The news this morning of the passing of the radical activist Tom Hayden, at age 76, summons to mind something I’ve been wanting to go over for a while now: that the “New Left” of the 1960s almost makes sense compared to the advance edge of the left today. And that’s a scary thought, given that the New Left of the 1960s was born out of a rejection of the liberal establishment of the time. As either Hayden or one of his close SDS collaborators once put it, the agenda of the New Left was “to murder liberalism in its official robes.”
Hayden was the principal author of the founding document of the New Left, the Port Huron Statement. It is quite long, often repetitive and always overwritten like much of leftist thought. I don’t recommend trying to read it through. It really could have used a good editor. Just compare it to the Sharon Statement, the founding document of the Young Americans for Freedom in 1960, which fits on a single page. (My old mentor M. Stanton Evans was the principal author of the Sharon Statement.)
Sure enough, the “Old Left,” so to speak, was not impressed with young Hayden’s handiwork. Irving Howe was not alone in thinking that the energy of the New Left was mostly “a gesture of moral rectitude.” The legendary socialist Norman Thomas was similarly unimpressed, remarking that “I’ve seen a lot of manifestoes in my day, and this one’s no worse, nor no better.” The New Left’s sentimental slogans, noted Tom Kahn of the League for Industrial Democracy (an Old Left organization), appealed perfectly to the “romantic defeatism” of the free floating anxiety that is typical among disaffected youth—how can we hope to prevail against a Leviathan-like “System”? And Norman Podhoretz, then still on the left, decided against publishing a condensed version of the Port Huron Statement in Commentary because he was troubled by a premonition of “dogmatic authoritarianism” implied in the New Left’s rhetoric.
Still, there are parts of the Port Huron Statement that make for ironic reading today, and it’s worth a look at a few almost serviceable parts. Contrary to today’s campus left, there were no demands for “safe spaces.” (And they also didn’t demand, as Charles Kesler has joked, that sex on campus could only take place with lawyers present.) To the contrary, Hayden in Port Huron was demanding an end to coddling by college administrators. They wanted to grow up faster, and take on more responsibility. Port Huron criticizes both value-free social science and excessive theorizing in favor of idealism, which is notably absent from the campus left today: “Theoretic chaos has replaced the idealistic thinking of old — and, unable to reconstitute theoretic order, men have condemned idealism itself.” Remember, Hayden was writing before the arrival of Foucault.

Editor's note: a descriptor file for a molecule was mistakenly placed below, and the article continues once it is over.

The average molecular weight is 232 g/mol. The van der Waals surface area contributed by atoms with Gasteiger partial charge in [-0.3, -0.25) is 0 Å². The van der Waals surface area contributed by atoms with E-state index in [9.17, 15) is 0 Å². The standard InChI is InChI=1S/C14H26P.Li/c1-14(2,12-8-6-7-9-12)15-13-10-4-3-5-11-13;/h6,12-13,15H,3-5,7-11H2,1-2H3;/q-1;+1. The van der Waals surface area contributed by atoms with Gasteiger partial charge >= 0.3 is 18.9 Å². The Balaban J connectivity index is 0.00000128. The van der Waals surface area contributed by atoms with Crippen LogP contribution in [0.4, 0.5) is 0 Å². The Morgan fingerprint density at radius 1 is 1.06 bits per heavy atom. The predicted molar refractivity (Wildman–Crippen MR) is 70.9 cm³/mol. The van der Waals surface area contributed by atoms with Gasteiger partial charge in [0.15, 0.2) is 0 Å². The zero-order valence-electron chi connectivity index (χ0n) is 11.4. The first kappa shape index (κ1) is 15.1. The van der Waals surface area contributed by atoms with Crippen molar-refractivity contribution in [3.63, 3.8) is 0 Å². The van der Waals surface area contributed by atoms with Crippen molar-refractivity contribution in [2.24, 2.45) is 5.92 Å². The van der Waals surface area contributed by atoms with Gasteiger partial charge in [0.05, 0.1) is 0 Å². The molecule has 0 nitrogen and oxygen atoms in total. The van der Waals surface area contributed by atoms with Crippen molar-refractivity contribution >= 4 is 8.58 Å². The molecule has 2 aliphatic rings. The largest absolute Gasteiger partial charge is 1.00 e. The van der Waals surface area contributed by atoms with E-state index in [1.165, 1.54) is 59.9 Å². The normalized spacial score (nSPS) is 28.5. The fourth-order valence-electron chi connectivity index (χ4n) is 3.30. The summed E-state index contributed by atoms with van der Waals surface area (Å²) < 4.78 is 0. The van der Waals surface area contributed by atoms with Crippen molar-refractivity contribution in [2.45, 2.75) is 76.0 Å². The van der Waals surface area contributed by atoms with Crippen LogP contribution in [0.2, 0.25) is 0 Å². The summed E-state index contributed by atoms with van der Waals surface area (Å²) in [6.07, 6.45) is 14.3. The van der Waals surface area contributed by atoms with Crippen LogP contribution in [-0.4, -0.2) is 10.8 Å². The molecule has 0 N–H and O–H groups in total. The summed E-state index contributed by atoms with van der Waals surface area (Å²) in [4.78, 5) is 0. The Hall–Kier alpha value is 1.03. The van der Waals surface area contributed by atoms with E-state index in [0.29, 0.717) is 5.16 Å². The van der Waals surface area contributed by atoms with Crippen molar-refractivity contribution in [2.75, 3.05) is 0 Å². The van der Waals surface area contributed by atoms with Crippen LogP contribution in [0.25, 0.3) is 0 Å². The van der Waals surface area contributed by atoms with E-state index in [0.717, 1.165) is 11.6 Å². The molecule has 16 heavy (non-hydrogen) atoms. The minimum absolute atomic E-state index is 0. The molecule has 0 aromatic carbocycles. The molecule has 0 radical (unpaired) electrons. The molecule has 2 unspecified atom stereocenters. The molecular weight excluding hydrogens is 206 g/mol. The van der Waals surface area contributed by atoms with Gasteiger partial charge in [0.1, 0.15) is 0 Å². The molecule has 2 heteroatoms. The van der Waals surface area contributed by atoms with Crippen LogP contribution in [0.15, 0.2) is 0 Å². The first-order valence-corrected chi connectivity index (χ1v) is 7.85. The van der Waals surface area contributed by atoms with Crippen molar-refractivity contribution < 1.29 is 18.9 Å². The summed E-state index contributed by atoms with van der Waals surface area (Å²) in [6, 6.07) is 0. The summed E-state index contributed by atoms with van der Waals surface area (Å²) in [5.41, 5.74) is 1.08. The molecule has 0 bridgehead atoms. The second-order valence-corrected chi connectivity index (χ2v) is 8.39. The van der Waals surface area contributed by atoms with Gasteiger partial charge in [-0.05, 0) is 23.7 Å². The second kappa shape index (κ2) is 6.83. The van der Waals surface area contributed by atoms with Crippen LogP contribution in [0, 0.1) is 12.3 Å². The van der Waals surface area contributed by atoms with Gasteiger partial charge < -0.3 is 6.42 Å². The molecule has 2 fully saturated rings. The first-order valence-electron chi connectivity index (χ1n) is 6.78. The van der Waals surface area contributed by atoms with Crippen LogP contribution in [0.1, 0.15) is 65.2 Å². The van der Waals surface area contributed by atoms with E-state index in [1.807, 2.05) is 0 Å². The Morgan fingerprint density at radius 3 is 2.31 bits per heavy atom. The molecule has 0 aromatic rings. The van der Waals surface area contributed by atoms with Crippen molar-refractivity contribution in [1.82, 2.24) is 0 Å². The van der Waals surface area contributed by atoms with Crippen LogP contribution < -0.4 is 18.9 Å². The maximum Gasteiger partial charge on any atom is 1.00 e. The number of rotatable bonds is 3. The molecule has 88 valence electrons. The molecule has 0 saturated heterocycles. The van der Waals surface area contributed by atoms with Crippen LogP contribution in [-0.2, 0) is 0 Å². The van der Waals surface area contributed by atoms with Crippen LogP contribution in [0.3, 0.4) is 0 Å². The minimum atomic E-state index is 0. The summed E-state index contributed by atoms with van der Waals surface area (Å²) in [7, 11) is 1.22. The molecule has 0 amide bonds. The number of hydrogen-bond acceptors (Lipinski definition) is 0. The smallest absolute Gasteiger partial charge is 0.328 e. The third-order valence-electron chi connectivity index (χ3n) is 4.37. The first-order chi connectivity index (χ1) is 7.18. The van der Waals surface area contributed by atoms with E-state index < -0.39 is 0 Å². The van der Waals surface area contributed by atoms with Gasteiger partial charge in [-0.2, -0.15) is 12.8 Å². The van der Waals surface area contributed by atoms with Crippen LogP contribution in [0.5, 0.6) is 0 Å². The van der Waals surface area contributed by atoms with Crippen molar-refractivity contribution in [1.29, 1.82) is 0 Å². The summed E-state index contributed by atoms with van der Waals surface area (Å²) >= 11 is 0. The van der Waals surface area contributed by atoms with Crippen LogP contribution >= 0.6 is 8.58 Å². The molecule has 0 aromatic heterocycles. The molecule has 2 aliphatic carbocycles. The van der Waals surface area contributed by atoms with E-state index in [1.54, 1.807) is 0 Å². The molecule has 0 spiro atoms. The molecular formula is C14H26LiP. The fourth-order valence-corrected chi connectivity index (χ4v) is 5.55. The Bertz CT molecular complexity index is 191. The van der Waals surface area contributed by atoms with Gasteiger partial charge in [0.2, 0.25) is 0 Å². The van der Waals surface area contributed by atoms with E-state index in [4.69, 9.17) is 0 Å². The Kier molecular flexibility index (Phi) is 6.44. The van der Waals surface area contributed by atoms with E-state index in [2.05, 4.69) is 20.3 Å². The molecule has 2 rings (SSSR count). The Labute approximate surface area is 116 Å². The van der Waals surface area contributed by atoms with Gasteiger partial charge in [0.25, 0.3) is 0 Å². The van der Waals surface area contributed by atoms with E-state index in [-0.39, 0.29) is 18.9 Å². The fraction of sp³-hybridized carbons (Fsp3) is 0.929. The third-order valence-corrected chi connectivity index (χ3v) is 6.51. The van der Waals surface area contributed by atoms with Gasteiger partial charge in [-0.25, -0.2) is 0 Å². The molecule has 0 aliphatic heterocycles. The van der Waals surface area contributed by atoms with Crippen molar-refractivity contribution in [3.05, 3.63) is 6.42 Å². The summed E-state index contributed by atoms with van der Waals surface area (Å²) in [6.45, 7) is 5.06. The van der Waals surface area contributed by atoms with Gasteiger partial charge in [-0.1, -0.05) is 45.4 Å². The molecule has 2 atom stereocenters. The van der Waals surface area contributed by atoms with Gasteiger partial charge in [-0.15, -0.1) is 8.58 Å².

Then there’s this passage, some of which could be written by a conservative today:
Academia includes a radical separation of student from the material of study. That which is studied, the social reality, is “objectified” to sterility, dividing the student from life — just as he is restrained in active involvement by the deans controlling student government. The specialization of function and knowledge, admittedly necessary to our complex technological and social structure, has produced and exaggerated compartmentalization of study and understanding. This has contributed to: an overly parochial view, by faculty, of the role of its research and scholarship; a discontinuous and truncated understanding, by students, of the surrounding social order; a loss of personal attachment, by nearly all, to the worth of study as a humanistic enterprise.
There is, finally, the cumbersome academic bureaucracy extending throughout the academic as well as extracurricular structures, contributing to the sense of outer complexity and inner powerlessness that transforms so many students from honest searching to ratification of convention and, worse, to a numbness of present and future catastrophes. The size and financing systems of the university enhance the permanent trusteeship of the administrative bureaucracy, their power leading to a shift to the value standards of business and administrative mentality within the university.
Today, the campus crybullies demand as a remedy still more administrative offices (deans of diversity, etc.) and special programs to mollify their butthurt.
And of course one of my favorite lines is this: “With nuclear energy whole cities can easily be powered. . .” This was at a time when the Sierra Club still supported nuclear power, but then Hayden went on to marry Jane Fonda and become an anti-nuclear power activist.
Finally, one of the complaints of the Port Huron statement was the ideologically confused character of the two parties at the time:
A crucial feature of the political apparatus in America is that greater differences are harbored within each major party than the differences existing between them. Instead of two parties presenting distinctive and significant differences of approach, what dominates the system if a natural interlocking of Democrats from Southern states with the more conservative elements of the Republican party. . . It is somewhat to the interests of the United States that such a movement should be a public constituency pointed toward realignment of the political parties, demanding a conservative Republican Party in the South and an exclusion of the “leftist” elements of the national GOP. . . [and] the shuttling of Southern Democrats out of the Democratic Party. . .
Mission accomplished! Except that now the establishment media is aghast at the polarization that has arisen precisely from the fact that the two parties are now more ideologically coherent than they’ve ever been. Be careful what you wish for, leftists.
Meanwhile, this old short SCTV sketch of Hayden and Fonda on “Firing Line” is good for a grin: